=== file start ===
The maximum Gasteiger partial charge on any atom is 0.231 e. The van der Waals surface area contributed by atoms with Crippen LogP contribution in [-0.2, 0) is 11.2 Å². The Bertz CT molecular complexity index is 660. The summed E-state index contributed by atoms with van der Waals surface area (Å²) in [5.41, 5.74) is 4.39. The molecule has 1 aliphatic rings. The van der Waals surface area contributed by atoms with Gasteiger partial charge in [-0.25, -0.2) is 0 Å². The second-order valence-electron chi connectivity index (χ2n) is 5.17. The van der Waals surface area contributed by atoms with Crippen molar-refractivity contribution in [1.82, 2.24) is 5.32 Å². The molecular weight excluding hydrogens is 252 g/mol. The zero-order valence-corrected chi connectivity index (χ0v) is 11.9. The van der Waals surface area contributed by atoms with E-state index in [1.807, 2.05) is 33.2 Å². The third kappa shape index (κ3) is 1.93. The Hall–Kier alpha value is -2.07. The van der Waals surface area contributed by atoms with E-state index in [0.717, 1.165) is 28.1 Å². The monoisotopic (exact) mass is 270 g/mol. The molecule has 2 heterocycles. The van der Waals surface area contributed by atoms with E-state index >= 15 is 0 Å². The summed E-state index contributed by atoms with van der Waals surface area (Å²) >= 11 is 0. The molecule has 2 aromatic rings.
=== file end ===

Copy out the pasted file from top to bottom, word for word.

The maximum Gasteiger partial charge on any atom is 0.231 e. The van der Waals surface area contributed by atoms with Crippen LogP contribution in [-0.2, 0) is 11.2 Å². The Bertz CT molecular complexity index is 660. The summed E-state index contributed by atoms with van der Waals surface area (Å²) in [5.41, 5.74) is 4.39. The molecule has 1 aliphatic rings. The van der Waals surface area contributed by atoms with Gasteiger partial charge in [-0.25, -0.2) is 0 Å². The second-order valence-electron chi connectivity index (χ2n) is 5.17. The van der Waals surface area contributed by atoms with Crippen molar-refractivity contribution in [1.82, 2.24) is 5.32 Å². The molecular weight excluding hydrogens is 252 g/mol. The zero-order valence-corrected chi connectivity index (χ0v) is 11.9. The van der Waals surface area contributed by atoms with E-state index in [1.807, 2.05) is 33.2 Å². The third kappa shape index (κ3) is 1.93. The Hall–Kier alpha value is -2.07. The van der Waals surface area contributed by atoms with E-state index in [0.717, 1.165) is 28.1 Å². The monoisotopic (exact) mass is 270 g/mol. The molecule has 2 heterocycles. The van der Waals surface area contributed by atoms with E-state index >= 15 is 0 Å². The summed E-state index contributed by atoms with van der Waals surface area (Å²) >= 11 is 0. The molecule has 2 aromatic rings.